In the movie “10” directed by Blake Edwards, the idea of sex first appears to be as something open. As I discussed in my last blog, the idea of sex being so open, first started in the late 1960’s. The movie was made in 1979, which displays a great example of the different mindsets that I discussed previously. It is about a man named George Webber having somewhat of a midlife crisis after his 42nd birthday. One day when he was driving around the town (Beverly Hills) he notices a woman in the vehicle next to him. When he sees her he is immediately captured by her beauty. His infatuation convinced him to follow her all the way to the church. Although George has a girlfriend, Sam, he still makes the decision to stalk this beautiful woman he saw on her honeymoon. Because of the relationship problems George was having with Sam, he carelessly assumed that if he found this woman he is infatuated by, that she would be the perfect girl for him. As he sat on the beach in Mexico, he sees the girl known as Jenny lying n beach sun tanning in her bathing suit. He could not help himself but to stare, further increasing the infatuation burning inside of him. He then notices that Jenny’s husband fell asleep on a surfboard and was drifting further and further into the ocean. He rents a boat and attempts to save him, which he manages to do so, barely. Because of his courageous act he becomes a hero, and was even recognized in the news.  Jenny’s husband was so badly burned that he stayed overnight in the hospital. Later that evening George is invited by Jenny to her place, where they go out for dinner, walk on the beach, and then head back to her place. She plays some music that as she put it likes to “Fuck” when played, seducing him. At last George is about to get what he wanted all along. The phone then rings and its Jenny’s husband calling from the hospital. As George was horrified by the call, Jenny seemed relaxed and even mentioned that she was with George. George is confused, and changed his mind about having sex with her. He was so disgusted by the fact that she was open with her marriage, and that she was willing to have an affair with another man on her own honeymoon that he stormed out. George lost interest in Jenny because he realized that she was not what he imagined. She lacked the values that he looked for in a woman. As I mentioned above, it is a great example of showing the different mindsets around that era. The character George grew up in the 50’s and 60’s, while Jenny grew up most likely in the late 60’s and early 70’s. It clearly displays the openness about sex through Jenny’s actions and George’s repulse.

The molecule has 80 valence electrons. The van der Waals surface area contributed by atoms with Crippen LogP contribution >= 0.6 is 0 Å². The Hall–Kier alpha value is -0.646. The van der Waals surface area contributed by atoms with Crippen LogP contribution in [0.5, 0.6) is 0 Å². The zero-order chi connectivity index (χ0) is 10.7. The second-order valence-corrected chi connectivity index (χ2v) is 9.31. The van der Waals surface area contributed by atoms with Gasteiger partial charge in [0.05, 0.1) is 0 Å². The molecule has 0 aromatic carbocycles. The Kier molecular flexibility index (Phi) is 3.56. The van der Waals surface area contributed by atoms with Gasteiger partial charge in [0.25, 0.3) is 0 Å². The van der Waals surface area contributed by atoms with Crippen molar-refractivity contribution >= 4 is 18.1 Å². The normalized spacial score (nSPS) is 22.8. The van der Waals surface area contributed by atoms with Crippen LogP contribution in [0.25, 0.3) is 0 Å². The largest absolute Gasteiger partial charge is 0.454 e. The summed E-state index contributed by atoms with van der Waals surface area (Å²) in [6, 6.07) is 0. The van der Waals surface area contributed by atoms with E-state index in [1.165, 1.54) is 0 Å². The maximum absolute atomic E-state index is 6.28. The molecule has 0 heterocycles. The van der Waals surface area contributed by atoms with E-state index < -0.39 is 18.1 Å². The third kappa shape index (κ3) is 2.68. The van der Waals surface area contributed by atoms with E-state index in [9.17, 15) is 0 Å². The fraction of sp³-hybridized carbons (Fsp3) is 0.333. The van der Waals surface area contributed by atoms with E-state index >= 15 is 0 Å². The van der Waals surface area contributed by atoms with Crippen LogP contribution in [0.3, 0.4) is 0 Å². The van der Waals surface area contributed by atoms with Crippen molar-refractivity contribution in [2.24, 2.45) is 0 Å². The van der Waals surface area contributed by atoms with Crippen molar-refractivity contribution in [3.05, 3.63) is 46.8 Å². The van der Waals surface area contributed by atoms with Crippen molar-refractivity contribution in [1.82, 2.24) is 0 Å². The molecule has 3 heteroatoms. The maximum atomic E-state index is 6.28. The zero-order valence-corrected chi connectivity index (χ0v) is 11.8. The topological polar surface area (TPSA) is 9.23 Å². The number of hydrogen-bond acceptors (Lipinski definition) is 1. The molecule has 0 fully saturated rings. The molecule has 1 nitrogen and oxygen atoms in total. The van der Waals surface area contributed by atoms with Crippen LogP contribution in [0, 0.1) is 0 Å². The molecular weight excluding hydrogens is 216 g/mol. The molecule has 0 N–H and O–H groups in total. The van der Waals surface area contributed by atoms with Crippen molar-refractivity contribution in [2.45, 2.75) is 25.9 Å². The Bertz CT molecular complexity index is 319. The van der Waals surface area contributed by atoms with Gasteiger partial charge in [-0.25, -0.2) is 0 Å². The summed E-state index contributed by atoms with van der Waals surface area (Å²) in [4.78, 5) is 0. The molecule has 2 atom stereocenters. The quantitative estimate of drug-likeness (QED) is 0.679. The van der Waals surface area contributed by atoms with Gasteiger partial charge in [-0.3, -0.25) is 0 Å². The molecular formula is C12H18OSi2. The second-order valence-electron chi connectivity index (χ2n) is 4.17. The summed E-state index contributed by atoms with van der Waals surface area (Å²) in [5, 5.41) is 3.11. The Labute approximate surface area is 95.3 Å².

Radical romantic comedies became popular in the late 1960’s and 1970s, with movies such as Annie Hall and The Graduate. What most romantic radical comedies have in common is the notion that the plot displays situations where it persuades the viewers to believe that the couple involved will not end up together at the end of the movie. In class we watched clips of the movie The Graduate which can be seen as radical because of the plot; a boy sleeping with an older married woman, who then falls in love with the woman’s daughter.  In the end he dramatically disrupts her wedding and steals her away while the daughter’s parents chased him outraged by his actions. Right after this scene the couple sits in the back of a bus, quiet which led me to believe they were thinking “What do we do now?” The radical romantic sex comedies in the 70’s had a tendency to expose the preoccupations and anxieties of that time. In “Boy Meets girl Meets Genre” by, McDonald, Tamar Jeffers , Jeffers claims that these type of movies took many away from big issues and political movements, which were much more ethical in the 1960’s. It was as though the movies inspired a new way of thinking. It opened up topics such as sex to a whole new level, creating a new era of greater realism. This is why today many movies are very open about sex, such as “Friends with Benefits” starring Justin Timberlake, and Mila Kunis. The movie is about two friends who have sex just for the fun of it. The whole idea is to keep a relationship free of drama, emotion, and love. The fact that this is something that many understand today through personal experience is an example of how movies in the 70’s opened up a new way of thinking, especially for women.  Before the 60’s this type of openness was not suitable because of the more conservative mindset. A great example of this conservative mindset can be seen in the show “I love Lucy,” which was aired in the early 1950’s. In the bedroom the married couple Lucy and Ricky did not share the same bed. Although husbands and wives slept together, it was not shown on television because of the restrictions of that era. Instead, the couple slept on two separate beds in the same room.  There are basic characteristics that make a romantic comedy radical, such as the boy meets girl, loses girl, and then regains the girl. The characteristics that really define it however, are done through its language, sexual frankness, and being very open with sex. The endings o radical romantic comedies, often times leave the viewer questioning, such as the way The Graduate did, or simply making it a happy or unhappy ending. There are many movies made today that have been influenced from the ones created in the 1970’s, which I believe really did make an impact on our societies views and standards about sex to be much more open than ever before.